Michelle Obama Delivers Powerful Call for Chicago Students to Rise Above City’s Tragedies

Christian K Lee/AP

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More than two years after the death of Hadiya Pendleton, the 15-year-old student who was fatally shot in a Chicago park just a week after participating in a march in Washington to celebrate President Obama’s second inauguration, Michelle Obama delivered a powerful speech to the girl’s graduating class on Tuesday.

In her commencement speech at Dr. Martin Luther King Jr. College Preparatory, the first lady, who attended Pendleton’s funeral in 2013,  honored the girl’s memory and urged students to rise above the city’s rampant gang violence. An empty chair decorated with flowers and Pendleton’s favorite color purple sat as a tribute to Pendleton in Tuesday’s ceremony.

“I know the struggles many of you face, how you walk the long way home to avoid the gangs; how you fight to concentrate on your schoolwork when there’s too much noise at home; how you keep it together when your family’s having a hard time making ends meet,” Obama said. “But more importantly, I know the strength of this community.”

Obama grew up in Chicago’s south side where the school is located and she spoke about being raised in the neighborhood because she wanted “people across this country to know that story; the real story of the South Side.” She described the “quiet majority of good folks—families like mine and young people like all of you who face real challenges but make good choices every single day.” Obama told the graduates, “I’m here tonight because I want you all to know, graduates, that with your roots in this community and your education from this school, you have everything you need to succeed.”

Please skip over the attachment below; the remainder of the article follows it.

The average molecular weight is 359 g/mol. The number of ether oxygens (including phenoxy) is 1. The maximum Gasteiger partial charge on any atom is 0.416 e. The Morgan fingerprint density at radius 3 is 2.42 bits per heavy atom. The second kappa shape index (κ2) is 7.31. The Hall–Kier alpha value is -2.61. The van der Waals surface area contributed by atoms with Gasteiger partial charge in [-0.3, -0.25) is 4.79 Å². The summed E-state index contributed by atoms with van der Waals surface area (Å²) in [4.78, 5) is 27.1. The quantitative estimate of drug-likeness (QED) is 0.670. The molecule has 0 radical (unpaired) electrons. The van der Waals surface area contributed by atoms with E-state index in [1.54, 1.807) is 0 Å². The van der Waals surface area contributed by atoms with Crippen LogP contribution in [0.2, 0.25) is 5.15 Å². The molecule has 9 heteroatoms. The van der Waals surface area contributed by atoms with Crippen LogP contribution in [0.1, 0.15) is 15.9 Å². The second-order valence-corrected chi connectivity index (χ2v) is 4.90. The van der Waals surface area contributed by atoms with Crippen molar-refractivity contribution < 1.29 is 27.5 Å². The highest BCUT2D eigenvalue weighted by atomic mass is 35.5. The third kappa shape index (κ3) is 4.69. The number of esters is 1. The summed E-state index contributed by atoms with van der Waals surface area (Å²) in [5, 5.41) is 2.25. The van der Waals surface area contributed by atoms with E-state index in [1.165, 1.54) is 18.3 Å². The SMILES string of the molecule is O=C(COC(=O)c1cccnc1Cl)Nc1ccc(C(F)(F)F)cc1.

“Hadiya’s memory is truly a blessing and an inspiration to me and to my husband, and to people across this country and around the world, and we are so grateful for her family’s presence here tonight,” she added. “Love you all. Love you so much.”

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DEMOCRACY DOES NOT EXIST...

without free and fair elections, a vigorous free press, and engaged citizens to reclaim power from those who abuse it.

In this election year unlike any other—against a backdrop of a pandemic, an economic crisis, racial reckoning, and so much daily crazy—Mother Jones' journalism is driven by one simple question: Will America will move closer to, or further from, justice and equity in the years to come?

If you're able to, please join us in this mission with a donation today. Our reporting right now is focused on voting rights and election security, corruption, disinformation, racial and gender equity, and the climate crisis. We can’t do it without the support of readers like you, and we need to give it everything we've got between now and November. Thank you.

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